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Hospitals can't cure homelessness

February 28, 2007|Brian Johnston | BRIAN JOHNSTON is the chief of emergency services at White Memorial Hospital, where he's been practicing for more than 30 years.

DESPITE WHAT YOU may have heard about the "dumping" of homeless patients in skid row, you can be sure of this: The 72 public and private hospitals with emergency rooms in L.A. County are committed to providing medical care to meet the needs of everyone, including the poor, the uninsured and the homeless.

This is an enormous, often overwhelming, commitment. Patients who need urgent care are often required to wait for hours in emergency rooms while an overburdened staff treats other patients with more immediate, life-threatening illnesses and injuries. Paramedics who should be out on the street are stuck in the hallways of hospitals waiting to hand off new patients to the emergency room staff.

Contributing mightily to this problem is the logjam caused by the lack of available hospital beds to which patients can be transferred after we emergency room physicians complete our work. It can take 24 hours -- sometimes even 48 -- before a bed becomes available for a patient who needs to stay overnight, in part because these beds are occupied by patients awaiting completion of their discharge plan.

Many of these patients -- about 18,000 a year, according to the Hospital Assn. of Southern California -- are homeless, and the fact that they are homeless makes discharge planning for them a huge challenge. Even after treatment is completed, they often continue to occupy a bed while hospital workers struggle to find follow-up services or a place for them to stay while they recuperate. On average, a homeless hospital patient stays four days in a hospital bed after he or she has been cleared for discharge while hospital workers try to put together an effective discharge plan.

When a story breaks like the one about the 54-year-old homeless man who was allegedly dumped by a hospital van outside a skid row park earlier this month, it's easy to blame the hospitals. The man was sick and vulnerable, after all, and was found crawling in the gutter. There's absolutely no justification for what happened to him.

But it's simplistic to think that it happened because hospitals are callous or because doctors don't care about the homeless or poor people. And it's especially naive to think that the problem can be solved simply by passing an "anti-dumping" law, as proposed by some state and city officials.

The problem is systemic. If there are lines of patients waiting for beds -- but no place for homeless people to go when their treatment is completed -- then there's going to be a problem.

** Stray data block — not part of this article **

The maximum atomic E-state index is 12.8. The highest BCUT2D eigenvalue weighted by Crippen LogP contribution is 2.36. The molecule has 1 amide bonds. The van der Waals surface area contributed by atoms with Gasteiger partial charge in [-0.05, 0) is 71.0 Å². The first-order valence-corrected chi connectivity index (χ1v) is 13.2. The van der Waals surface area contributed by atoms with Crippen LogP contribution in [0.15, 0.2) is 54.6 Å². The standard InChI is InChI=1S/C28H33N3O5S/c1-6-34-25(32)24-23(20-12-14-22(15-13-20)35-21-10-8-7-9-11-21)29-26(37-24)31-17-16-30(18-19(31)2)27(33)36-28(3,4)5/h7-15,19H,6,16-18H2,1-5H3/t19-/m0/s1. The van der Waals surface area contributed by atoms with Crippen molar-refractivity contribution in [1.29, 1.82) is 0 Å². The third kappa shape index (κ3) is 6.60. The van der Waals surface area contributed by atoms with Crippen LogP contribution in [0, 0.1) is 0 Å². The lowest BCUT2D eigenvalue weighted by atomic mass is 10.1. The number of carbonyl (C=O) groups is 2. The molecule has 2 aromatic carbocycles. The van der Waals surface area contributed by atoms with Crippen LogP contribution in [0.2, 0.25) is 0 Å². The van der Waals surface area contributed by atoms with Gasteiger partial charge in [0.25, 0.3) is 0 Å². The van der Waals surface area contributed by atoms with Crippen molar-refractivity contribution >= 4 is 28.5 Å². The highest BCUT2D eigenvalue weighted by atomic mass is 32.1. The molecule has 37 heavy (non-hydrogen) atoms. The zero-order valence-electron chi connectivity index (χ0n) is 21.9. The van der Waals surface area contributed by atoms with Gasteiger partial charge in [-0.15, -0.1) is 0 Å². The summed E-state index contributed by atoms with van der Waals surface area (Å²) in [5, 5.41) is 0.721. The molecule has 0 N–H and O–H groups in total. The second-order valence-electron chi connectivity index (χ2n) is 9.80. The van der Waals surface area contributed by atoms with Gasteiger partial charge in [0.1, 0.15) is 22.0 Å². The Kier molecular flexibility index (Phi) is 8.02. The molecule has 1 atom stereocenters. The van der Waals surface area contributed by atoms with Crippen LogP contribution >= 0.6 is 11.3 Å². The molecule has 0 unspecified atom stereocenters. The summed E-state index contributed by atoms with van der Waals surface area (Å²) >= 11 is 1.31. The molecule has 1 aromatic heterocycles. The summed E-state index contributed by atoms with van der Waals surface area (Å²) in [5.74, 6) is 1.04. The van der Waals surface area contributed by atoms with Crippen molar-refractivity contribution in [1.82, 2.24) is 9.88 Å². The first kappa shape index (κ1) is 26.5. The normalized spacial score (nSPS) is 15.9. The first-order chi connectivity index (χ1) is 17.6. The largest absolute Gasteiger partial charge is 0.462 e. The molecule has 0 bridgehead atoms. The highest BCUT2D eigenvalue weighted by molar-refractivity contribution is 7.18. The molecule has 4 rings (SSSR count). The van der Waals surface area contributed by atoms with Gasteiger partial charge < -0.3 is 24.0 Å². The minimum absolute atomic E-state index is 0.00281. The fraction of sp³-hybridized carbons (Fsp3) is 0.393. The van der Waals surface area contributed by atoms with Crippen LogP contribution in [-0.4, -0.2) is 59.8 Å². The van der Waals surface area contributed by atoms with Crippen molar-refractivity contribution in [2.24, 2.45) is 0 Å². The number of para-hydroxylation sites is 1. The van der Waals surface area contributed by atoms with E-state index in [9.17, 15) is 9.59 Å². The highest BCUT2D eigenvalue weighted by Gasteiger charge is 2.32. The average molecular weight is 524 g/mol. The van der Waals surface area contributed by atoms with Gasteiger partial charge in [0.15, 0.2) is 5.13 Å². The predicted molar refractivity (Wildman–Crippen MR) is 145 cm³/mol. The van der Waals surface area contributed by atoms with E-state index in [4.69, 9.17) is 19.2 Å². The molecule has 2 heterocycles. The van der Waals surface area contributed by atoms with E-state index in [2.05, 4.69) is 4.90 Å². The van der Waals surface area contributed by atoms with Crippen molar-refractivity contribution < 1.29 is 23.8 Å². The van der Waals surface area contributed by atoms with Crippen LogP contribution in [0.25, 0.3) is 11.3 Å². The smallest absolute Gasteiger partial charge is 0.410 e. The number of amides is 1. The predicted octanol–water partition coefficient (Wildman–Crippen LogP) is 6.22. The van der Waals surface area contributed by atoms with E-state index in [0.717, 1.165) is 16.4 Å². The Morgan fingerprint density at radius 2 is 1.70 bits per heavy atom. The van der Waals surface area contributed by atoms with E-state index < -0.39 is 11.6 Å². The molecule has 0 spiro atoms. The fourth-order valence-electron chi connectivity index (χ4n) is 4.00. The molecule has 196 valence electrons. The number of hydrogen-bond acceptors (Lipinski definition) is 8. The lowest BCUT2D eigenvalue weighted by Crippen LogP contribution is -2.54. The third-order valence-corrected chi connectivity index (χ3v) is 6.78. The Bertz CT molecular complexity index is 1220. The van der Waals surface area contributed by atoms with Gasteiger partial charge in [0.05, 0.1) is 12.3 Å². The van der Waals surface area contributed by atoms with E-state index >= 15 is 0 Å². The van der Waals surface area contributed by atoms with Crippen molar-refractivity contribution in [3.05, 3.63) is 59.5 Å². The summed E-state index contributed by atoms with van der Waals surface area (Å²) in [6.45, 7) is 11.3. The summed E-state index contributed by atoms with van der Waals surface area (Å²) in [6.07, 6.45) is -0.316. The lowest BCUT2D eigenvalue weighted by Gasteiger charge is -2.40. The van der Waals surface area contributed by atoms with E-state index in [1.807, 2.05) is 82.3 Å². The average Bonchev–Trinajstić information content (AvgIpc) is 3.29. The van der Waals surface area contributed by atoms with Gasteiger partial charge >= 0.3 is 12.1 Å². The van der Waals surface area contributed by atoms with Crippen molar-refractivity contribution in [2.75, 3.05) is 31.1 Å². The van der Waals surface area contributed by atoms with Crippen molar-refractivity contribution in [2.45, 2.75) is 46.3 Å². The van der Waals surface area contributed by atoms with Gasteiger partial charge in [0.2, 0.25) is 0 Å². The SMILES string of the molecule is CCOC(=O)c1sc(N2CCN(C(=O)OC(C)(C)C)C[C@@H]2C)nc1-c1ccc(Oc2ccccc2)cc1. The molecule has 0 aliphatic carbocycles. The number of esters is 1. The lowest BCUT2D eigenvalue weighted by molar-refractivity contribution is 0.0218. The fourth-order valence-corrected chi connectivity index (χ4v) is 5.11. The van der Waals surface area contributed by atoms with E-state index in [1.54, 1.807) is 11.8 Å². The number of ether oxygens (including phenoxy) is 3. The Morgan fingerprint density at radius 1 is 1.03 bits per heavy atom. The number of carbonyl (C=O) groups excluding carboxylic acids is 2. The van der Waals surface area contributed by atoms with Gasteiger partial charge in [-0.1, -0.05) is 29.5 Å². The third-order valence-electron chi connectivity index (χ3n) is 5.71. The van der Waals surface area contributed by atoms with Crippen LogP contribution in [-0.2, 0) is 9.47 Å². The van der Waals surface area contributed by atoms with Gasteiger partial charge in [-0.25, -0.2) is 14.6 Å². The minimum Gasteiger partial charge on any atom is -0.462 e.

The system, as it works now, is a tragedy and a colossal waste of costly and urgently needed hospital resources. We need more community-based services, more county hospital beds and more county clinic capacity to which we can refer homeless patients when they no longer need to be in a hospital. The 45 post-hospital recuperative beds now available to the entire homeless population in Los Angeles County are woefully inadequate.

We need to triple, if not quadruple, that number and to increase the limited amount of support services and shelter beds now available. The service expansion needs to take place in communities other than downtown L.A. The concentration of homelessness and services on skid row creates an environment of victimization that drives up the need for more healthcare for this population. Skid row is a breeding ground for disease and physical abuse and needs to be cleaned up, and those who prey on the homeless need to be cleared out.

Hospitals exist to provide services to all who need them, but we are frustrated by the increasing numbers of homeless people who may need no more than a Band-Aid, a bed and a meal but who are dropped off at our doorsteps by law enforcement. Emergency rooms should not be used as a shelter of last resort by police officers eager to hand off their charges and get back on the street.

Lastly, hospitals and doctors need to be reimbursed for the healthcare we are providing to homeless and uninsured people every day. Area hospitals provide almost $2 billion of unpaid medical care annually. This burden has caused 10 emergency rooms to close in Los Angeles over the last four years.

Our communities would be better served if our elected officials would concentrate their efforts on the root causes and needs of our homeless population, rather than on the legislation that City Atty. Rocky Delgadillo and state Sen. Gil Cedillo (D-Los Angeles) have proposed, which would victimize hospitals for trying to take care of a population whose needs our elected officials have ignored.

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